Happy New Year! EDE is excited to announce that after a year of planning, permitting, and surveying, we have finally broke ground on our new building expansion. Continue reading
Crain’s editors narrowed the many entries for Chicago’s Coolest Offices down to several finalists, and we are pleased to announce that Hub Group is included in the list! Crain’s editors singled out their favorite feature in the office–the shipping containers that form walls around their lounge space–which EDE created.
Exhibiting at a trade show is one of the best strategies to market your products and services to a large, specified group of potential customers. Trade show exhibits give you a unique sales opportunity that can help you generate new leads, check out the competition, get publicity, and do some networking. We’ve covered that subject in our “How to Justify Your Trade Show Program” blog entry 6 months ago. The following are our thoughts on how to maximize the impact of your trade show program on important attendees. As with anything marketable, the key is maximizing the time and money you spend on targeted attendees. But before you accomplish anything, you must plan carefully and promote your presence even before the show.
In April, Matter, Inc., a sports, entertainment, and experiential marketing agency, reached out to EDE to create an exhibit for their client, the American Egg Board, for an annual Easter celebration at our nation’s capital. The exhibit focused around finding ways to educate children about an egg’s journey from the farm to table.
Working on the design and fabrication of trade shows gives our team a unique perspective, but one that is also very limited. We see things in big ideas; in great general concepts with elements that help reduce costs associated with exhibits. The problem is that those elements are really only a small part of what makes an exhibit truly successful. Throughout the beginning of 2014, our sales and creative departments took to the road to observe more. What we noticed that the best exhibits layer 3 elements: architecture, marketing and sales to create spaces that spark energy, enthusiasm and RESULTS.
The second week in June is annually one of the most looked forward to for EDE and our clients. The design world’s eye shifts to Chicago and the opening of Neocon 2014. Our 2014 was hectic and bold, working on 10 showrooms and 3 trade show exhibits, all with unique challenges and design statements. We would like to thank all of our clients, and as always we are extremely impressed and excited with the designs that were given to us to create over the last 2 months. Below are some of the quick images of a few of the environments we were involved with:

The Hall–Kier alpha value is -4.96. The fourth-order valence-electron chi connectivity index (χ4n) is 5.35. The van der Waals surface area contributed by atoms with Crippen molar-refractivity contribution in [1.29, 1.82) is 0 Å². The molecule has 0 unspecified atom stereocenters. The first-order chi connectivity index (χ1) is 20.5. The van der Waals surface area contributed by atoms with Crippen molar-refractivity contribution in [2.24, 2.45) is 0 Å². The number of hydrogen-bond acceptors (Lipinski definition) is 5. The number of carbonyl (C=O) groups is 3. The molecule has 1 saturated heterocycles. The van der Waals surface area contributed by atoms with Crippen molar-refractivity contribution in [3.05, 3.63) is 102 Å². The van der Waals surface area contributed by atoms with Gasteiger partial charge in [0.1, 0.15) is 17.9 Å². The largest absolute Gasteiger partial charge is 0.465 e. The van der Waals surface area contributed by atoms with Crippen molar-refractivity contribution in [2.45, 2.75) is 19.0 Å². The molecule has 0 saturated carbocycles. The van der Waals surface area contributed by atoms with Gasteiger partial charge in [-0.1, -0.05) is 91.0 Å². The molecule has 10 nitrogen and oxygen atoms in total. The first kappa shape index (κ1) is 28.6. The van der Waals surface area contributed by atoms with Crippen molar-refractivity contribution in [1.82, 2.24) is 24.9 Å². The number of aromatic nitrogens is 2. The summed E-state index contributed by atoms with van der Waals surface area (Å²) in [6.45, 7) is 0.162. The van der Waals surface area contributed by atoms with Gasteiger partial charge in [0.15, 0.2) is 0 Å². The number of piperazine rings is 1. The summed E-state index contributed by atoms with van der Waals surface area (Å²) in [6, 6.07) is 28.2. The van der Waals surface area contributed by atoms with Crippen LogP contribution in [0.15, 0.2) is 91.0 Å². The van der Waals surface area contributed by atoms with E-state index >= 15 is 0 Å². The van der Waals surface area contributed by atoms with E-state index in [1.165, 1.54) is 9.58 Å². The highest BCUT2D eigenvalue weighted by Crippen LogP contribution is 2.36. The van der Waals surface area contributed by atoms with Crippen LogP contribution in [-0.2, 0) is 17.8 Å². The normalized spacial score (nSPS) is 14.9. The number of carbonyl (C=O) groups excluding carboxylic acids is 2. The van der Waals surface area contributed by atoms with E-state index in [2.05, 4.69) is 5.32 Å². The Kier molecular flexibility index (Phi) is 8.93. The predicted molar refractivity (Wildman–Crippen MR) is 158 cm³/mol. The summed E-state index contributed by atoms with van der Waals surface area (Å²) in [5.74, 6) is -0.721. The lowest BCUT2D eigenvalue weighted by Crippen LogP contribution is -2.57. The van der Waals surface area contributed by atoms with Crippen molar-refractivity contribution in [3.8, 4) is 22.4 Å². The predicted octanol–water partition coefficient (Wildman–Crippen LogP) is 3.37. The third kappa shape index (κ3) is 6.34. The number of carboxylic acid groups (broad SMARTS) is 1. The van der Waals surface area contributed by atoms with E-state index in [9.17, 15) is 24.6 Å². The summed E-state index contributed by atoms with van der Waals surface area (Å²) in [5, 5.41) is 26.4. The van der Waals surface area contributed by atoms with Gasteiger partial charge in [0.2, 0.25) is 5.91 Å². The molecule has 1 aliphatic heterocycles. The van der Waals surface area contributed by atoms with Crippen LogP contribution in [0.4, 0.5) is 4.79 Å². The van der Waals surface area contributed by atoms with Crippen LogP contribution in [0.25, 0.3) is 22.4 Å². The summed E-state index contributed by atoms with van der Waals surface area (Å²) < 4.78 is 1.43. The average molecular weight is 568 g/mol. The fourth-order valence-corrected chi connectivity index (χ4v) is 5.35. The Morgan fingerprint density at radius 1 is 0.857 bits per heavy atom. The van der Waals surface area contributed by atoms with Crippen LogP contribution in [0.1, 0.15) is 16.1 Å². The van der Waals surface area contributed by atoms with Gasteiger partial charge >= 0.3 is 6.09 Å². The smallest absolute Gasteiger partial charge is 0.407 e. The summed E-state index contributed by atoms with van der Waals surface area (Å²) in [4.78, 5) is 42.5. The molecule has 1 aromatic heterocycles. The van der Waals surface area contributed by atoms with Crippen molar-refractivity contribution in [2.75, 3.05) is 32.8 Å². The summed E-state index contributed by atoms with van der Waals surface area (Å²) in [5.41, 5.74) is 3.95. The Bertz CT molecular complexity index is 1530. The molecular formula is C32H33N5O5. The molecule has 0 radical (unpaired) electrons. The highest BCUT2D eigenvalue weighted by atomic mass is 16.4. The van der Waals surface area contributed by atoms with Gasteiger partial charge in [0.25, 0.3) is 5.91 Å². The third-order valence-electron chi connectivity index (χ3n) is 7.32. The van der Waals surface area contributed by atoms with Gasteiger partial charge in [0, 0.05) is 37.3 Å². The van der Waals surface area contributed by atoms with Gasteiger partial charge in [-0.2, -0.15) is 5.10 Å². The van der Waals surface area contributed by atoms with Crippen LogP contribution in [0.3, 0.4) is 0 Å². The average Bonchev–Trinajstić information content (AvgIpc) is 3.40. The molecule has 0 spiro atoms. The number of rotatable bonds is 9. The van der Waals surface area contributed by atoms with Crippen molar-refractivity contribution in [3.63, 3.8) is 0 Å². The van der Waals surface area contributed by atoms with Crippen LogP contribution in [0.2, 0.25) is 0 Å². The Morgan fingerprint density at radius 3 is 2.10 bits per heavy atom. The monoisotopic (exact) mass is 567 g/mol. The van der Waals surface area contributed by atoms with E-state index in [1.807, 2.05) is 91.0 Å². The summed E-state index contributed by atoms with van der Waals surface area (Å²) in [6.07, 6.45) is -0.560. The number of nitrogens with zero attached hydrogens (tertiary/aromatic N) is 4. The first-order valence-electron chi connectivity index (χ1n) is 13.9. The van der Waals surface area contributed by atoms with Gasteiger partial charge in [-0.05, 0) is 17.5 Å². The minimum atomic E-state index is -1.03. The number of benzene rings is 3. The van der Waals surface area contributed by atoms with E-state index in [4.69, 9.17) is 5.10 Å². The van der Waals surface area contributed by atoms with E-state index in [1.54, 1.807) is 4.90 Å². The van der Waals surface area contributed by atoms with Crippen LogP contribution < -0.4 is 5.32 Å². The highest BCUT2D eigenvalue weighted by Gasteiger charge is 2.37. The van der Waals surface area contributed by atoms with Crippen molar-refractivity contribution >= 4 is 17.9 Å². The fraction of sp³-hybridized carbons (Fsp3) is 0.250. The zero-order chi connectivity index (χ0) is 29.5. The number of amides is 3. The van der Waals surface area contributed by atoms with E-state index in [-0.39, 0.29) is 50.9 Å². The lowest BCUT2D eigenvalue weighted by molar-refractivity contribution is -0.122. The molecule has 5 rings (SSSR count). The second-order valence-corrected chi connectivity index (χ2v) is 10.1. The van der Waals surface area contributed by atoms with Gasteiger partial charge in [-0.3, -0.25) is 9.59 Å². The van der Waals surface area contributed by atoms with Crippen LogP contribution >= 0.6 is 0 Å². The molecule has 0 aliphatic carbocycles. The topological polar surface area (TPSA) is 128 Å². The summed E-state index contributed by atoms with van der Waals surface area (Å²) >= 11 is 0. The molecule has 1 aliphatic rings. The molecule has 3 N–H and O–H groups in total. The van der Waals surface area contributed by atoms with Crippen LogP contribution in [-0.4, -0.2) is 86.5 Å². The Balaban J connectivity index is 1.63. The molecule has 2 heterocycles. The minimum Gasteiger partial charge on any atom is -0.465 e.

At the start of 2014, there was a BizBash article about trends in trade shows you’ll see this year. Below, our designers picked some of their favorite exhibit trends and expanded on why they can work for you.
You may find multiple trade shows valuable to your marketing program and end up exhibiting more than once per year. Sometimes the attendee demographics aren’t the same at every show, which means your exhibit may not benefit from a single message or theme. Graphics are an important part in this situation and there are a few design solutions to allow easy changes to your rental or custom exhibit. In the video below, we explain how magnetic backing on graphics has helped exhibitors change up their messaging for multi-show programs.
As you can see, portable exhibits are not the only ones that can benefit from magnetic graphics. Metal structures like reception desks, towers, signs and wall panels for rental or custom exhibits of any size can incorporate this solution. Better yet, the printed quality of your graphics isn’t negatively affected this way.
If you exhibit at multiple trade shows a year or need a design that is customizable throughout your contract, ask your exhibit builder about magnetic graphics.
After reading a recent blog post by Melissa Michel, I was reminded that everyone has to do something they have no interest in at some point in their professional lives. Whether it’s a job or project you never pictured yourself doing, living somewhere you don’t like or even working with someone you don’t like, it’s something everyone has and will struggle with. The key lies in how you deal with it.
If you never saw yourself coordinating an exhibit program and don’t plan to again in the future, that’s ok. Just look at those who do as models for getting the most out of exhibiting as possible. You don’t have to enjoy it— you only have to exhibit like you do.
2013 was one for the books. We grew as a company, broke ground on a new warehouse facility and grew as families with weddings and births for our employees. We wanted to take a moment to thank our clients and partners and reflect on some highlights from the past year.
Without loyal and ambitious clients we could not have accomplished all that we did. Collaborations with designers, architects, vendors and outside teams helped our appreciative in-house staff bring clients’ stories to life.